Corruption? Premier joins the attack

Mid Ocean News (01 July 2005)
UBP MP John Barritt's 'View From the Hill'

Premier joins the attack and tries to dismiss the Opposition with spin

TRUST me, Mr. Editor, I am not making this up: but for the second consecutive week there were two pieces of legislation (agreed), one take note motion (no vote required), a short motion to adjourn, and we were done for another day in the House on the Hill. It was déjà vu all over again, as Yogi once famously said – and just to be clear, Mr. Editor, that’s Mr. Yogi Berra of baseball fame, and not the cartoon bear of TV fame.

Now that said, we still weren’t off the Hill, and out of the House, much before nine in the evening. It wasn’t the legislation that detained us. It was the Opposition’s take note motion on anti-corruption legislation in other jurisdictions and the question of whether there was any benefit to enacting similar legislation in Bermuda. That’s where we had some debate. Sort of. You see only three members from the Government benches spoke, and I bet the first two, who did speak, were wishing the third had not. Renee was at it again, Mr. Editor, speaking out after the dream team for this debate of Scott & Scott (a.k.a. the Premier the Man and his Ministerial namesake, Michael) attempted to open and close the defence for the Government.

It was the Opposition Leader Dr. Grant Gibbons who started it all. It was his motion and he spoke first. He had a sample piece of legislation from Jamaica (The Corruption Prevention Act) for members to consider. He described it as “no nonsense legislation” “draconian even” which set some pretty high standards which had to be followed by all public servants in Jamaica.

The Premier, The Number One Scott, in reply saw no need for any such legislation in Bermuda. There was no evidence of any corruption in Bermuda or, as he put it at one stage, “no corruption of any significance”, and again at another stage of his speech “not that rampant”.

The real corruption, the Premier started spinning, was the campaign which the Opposition UBP was waging on the PLP Government.
There was no need for any such legislation, he argued, but by persisting the UBP was seeking to taint people’s thinking to make them think that there was corruption where there wasn’t any.

“It’s dangerous campaign to embark upon”, said the Premier. He said that he was concerned about the danger of putting the country’s good name at risk by debating the subject. His coup de grace: “That’s gutter politics. That’s low, and that’s corrupt”.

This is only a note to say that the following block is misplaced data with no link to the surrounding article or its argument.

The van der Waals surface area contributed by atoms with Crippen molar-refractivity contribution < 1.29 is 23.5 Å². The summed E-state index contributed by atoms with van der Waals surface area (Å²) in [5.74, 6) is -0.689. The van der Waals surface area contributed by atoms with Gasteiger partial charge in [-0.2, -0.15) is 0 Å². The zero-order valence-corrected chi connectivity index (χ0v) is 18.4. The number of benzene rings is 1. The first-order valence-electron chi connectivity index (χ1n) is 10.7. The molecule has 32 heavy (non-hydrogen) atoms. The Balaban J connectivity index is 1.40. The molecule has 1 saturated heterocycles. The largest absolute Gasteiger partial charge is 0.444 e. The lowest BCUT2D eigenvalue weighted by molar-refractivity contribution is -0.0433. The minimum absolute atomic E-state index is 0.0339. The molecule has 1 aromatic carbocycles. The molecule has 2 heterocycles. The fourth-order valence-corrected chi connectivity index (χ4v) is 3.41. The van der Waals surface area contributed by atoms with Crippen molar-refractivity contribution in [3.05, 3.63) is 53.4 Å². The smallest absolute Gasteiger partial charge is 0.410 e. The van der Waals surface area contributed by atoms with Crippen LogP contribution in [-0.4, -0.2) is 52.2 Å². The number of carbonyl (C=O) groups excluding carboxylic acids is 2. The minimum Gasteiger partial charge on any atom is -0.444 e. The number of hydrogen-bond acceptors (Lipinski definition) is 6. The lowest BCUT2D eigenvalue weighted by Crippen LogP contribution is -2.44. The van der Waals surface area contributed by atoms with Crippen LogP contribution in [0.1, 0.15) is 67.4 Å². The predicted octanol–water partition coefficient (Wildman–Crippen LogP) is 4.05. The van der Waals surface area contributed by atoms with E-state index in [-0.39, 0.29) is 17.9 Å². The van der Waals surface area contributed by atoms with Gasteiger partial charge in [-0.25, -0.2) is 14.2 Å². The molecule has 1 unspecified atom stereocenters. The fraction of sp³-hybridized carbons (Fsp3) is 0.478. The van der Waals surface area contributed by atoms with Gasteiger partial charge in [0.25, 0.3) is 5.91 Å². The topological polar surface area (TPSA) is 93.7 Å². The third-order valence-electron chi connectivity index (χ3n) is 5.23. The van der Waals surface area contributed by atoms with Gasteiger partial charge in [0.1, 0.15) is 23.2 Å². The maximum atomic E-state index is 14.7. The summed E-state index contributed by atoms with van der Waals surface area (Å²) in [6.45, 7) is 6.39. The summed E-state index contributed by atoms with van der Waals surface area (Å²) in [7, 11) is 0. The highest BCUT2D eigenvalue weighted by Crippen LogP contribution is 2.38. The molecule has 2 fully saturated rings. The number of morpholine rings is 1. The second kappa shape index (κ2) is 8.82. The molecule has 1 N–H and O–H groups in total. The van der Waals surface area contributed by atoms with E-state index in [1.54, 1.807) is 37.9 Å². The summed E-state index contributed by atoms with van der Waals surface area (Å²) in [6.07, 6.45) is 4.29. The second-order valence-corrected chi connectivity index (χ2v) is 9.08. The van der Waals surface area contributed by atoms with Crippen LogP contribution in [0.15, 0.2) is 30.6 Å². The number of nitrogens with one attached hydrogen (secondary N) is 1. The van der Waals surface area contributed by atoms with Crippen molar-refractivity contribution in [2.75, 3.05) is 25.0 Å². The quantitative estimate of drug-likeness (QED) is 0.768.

Number One Scott got strong support from Scott Number Two. “What is the real rationale for bringing this matter to the highest court of the land?”, asked Minister Michael Scott – rhetorically, of course, because he then proceeded to try and answer his own question.

He pointed to the Criminal Code which already made theft, fraud and corruption criminal offences. There was a Ministerial Code as well on conflicts of interest. There was no need for any new legislation.

This was simply part of a campaign to criticise, undermine and smear the good name of the Government. He wasn’t impressed with the campaign. “I can’t say it’s been master-minded by the Opposition, more like mini-minded”, he joked. Great Scott, you might say, and his Mini-Me.

Meanwhile, my colleagues weren’t having any of it. Period.
Pat Gordon Pamplin said that the Premier’s spinning was impressive –with tongue firmly in cheek, Mr. Editor – and for her it was like watching a ballet student see how many spins she can get in a pirouette, without collapsing from dizziness.

Deputy Opposition Leader Wayne Furbert reminded the PLP of the recent reports of the Auditor General. There was a long dirty laundry list and he quoted from the latest report from the Auditor General dated January 2005 on Government finances: -

“The number of apparent or alleged frauds and misappropriations that have come to light in recent years in Government entities concerns me greatly. I worry lest it indicates a growing culture of opportunism or dishonesty by some in the public service.”

Nobody was naming any names. But Mr. Furbert was clear: “We must act to save ourselves from ourselves”. His colleague David Dodwell underscored the importance of not only debating the subject, but acting on it. “It will send the right message”, he said, “and the right message attracts the right people”.

Trevor Moniz tried another tact. He tried to taunt the PLP members out of their seats. “You’re running scared”, he repeatedly declared - looking and speaking straight across the floor at Deputy Premier Dr. Ewart Brown.

“The Premier is saying that we’re being mischievous”, said Mr. Moniz, “but we didn’t make up the Pay to Play scandal or the mess at the Bermuda Housing Corporation”.

But they wouldn’t budge, to speak, Mr. Editor - except for Renee.